In the 1960s, a generation later, there was a revolt against the social pressure to either be mommies or professional spinsters, largely revolving around the near-universal idea of "patriarchal" early marriage.  Femininity was once-again in crisis, this time not from a lack of reproductive prospects, but from a lack of coherent self-identity in the face of a multitude of choices.  This is where the real birth of the modern feminist movement began, with the Feminine Mystique, as a popular reaction to the cultural expectations of the Greatest Generation that had been built up for the purposes of winning a war.

The culprit for this identity crisis was, unsurprisingly, the institution of Marriage.  Marriage became increasingly unpopular because the former agrarian-based, patriarchal post-War nuclear family had devolved into the suburban, dual-income family in a culture of infidelity, contraception and liberalized divorce laws.  Women could and were making their own money, attempting to exercise their own goals, and the internal family conflicts with the old patriarchal model had a hard time acclimatizing to this.  Cue Archie Bunker.

2cd7bf69db85cf77d28965163ee1c1b4.jpgAnd Hugh Hefner.

First, there was another brief reign of Aphrodite, who returned to binge on the erotic excesses of the first industrial generation to enjoy wide-access to contraception in human history.  The Kinseys, Masters & Johnson, Marilyn Monroe, the Playboy Mansion, and the turbulent counter-culture fueled this introspective quest of Femininity and it's sexuality.  Quite the party, as exploding sexuality allowed Femininity to define itself as "Woman As Sex Kitten/Sexual Being" in a long-overdue way.  Infidelity and premarital sex had been all but banished as serious impediments to experimentation, and the issue of illegitimacy became far less of a social problem. 

But that didn't help much with the basic problem.  As Agrarian/Post-War ideals about marriage and family were still standard, enjoying a lot of sexual freedom in a public way caused problems for women trying to establish their femininity.  Women - some women - began to define their Femininity with Family as a minor aspect, if present at all.  That was at odds with the feminine Prime Directive of reproduction, so the real damage to Femininity began.

So feminism tried to take over the issue by striking at the heart of the perceived oppressor, and the fun, fearless, divorce-happy era of the 1970s began.  Laying aside the political ramifications, the hit that Femininity took was staggering.  Women's self-image was muddied irreparably by the insistence that they could both pursue their reproductive strategies (get married and have children) as well as pursue their career and financial goals (Work outside of the home).  "Woman As Mother" took a backseat to "Woman As Independent Earner".  Hera's reign fell with the ascent of Diana, the goddess who demands equality with men.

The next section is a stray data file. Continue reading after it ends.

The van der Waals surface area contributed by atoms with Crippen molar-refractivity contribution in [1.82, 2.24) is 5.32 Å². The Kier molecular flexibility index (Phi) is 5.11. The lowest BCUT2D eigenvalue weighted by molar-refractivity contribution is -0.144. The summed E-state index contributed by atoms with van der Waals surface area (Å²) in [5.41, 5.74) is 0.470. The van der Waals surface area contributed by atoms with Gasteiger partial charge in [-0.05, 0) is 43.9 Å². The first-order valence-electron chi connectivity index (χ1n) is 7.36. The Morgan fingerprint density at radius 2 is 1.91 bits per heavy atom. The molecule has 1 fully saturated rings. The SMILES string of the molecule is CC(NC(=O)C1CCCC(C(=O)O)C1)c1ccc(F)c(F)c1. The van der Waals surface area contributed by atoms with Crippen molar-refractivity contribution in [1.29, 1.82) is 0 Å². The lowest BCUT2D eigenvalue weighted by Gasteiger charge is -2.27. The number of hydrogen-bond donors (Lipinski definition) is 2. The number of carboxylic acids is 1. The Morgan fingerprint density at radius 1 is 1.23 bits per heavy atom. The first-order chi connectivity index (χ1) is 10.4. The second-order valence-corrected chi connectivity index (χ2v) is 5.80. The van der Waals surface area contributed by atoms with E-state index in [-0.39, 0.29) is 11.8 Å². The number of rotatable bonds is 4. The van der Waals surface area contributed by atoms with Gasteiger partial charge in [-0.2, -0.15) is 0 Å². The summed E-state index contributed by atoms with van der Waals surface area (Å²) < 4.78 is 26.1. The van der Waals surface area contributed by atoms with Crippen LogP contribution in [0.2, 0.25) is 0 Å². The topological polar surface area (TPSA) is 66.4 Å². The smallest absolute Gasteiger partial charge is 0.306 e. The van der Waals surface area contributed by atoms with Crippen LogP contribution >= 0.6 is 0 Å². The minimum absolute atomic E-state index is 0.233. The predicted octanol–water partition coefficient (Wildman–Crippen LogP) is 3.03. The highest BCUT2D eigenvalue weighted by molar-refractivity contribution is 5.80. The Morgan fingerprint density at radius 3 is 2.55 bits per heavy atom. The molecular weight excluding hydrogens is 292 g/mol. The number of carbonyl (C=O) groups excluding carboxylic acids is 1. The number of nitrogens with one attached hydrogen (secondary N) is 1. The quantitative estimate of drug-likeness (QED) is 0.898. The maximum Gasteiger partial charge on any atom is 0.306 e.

That was problematic, and it remains problematic to this day.  

6276410828_445d4982ea_o.jpgThe source of the problem is that "Woman As Independent Earner" encompasses little, if anything, of the previous incarnations of Femininity.  And it is increasingly distant from the long-established roots of feminine identity, so much so at this point that one can easily say that Femininity has fractured, and is experiencing a severe crisis.

"Woman As Independent Earner", the Strong, Independent Woman archetype, has been promoted by feminism and non-feminist women alike as a lofty goal to aspire to.  Loftier than any other, save only in the most conservative enclaves.  The "Feminine Mystique" that was once a point of rebellion has now eroded into a caricature of former feminine glories.  Encouraged by feminism to reject marriage and the pursuit of reproductive goals in favor of education and vocational aspirations, the remnant of the old standards still hold women up to personal and social expectations far more in line with the Agrarian past.

Femininity is experiencing an identity crisis again because now that it has successfully established "Independent Earner" into its matrix, it doesn't know how to make it relate to the other cast-off identities a woman has in her metaphorical closet.  The problem is that "Independent Earner" is now the dominant paradigm in Femininity, at direct odds with "Home & Hearth" and "Motherhood".  And it's sharing a mostly-unhealthy relationship with "Sex Kitten", these days.  

7041409821_7f0c0899bb_o.jpgMarriage is at the heart of this problem.  Little girls are not encouraged, trained, or educated to grow up to become good wives.  They're educated, trained and encouraged to enter the workforce (usually through a credentialed college) and compete with boys to the exclusion of all else.  The the vague idea of "getting married someday" is, of course, floating around in their heads along with "when I win the lottery", but a young woman's more immediate concerns revolve around her social life, not her future.  Feminism and popular culture keep the wedding as the fantasy, and marriage as the rite-of-passage, but without explanation of marriage's utility or benefit, only it's dreaded dangers and threats of stealing female independence,  It's an emotional expectation, not a pragmatic one.  Unfortunately, it's also the only real discussion of marriage most young women have today.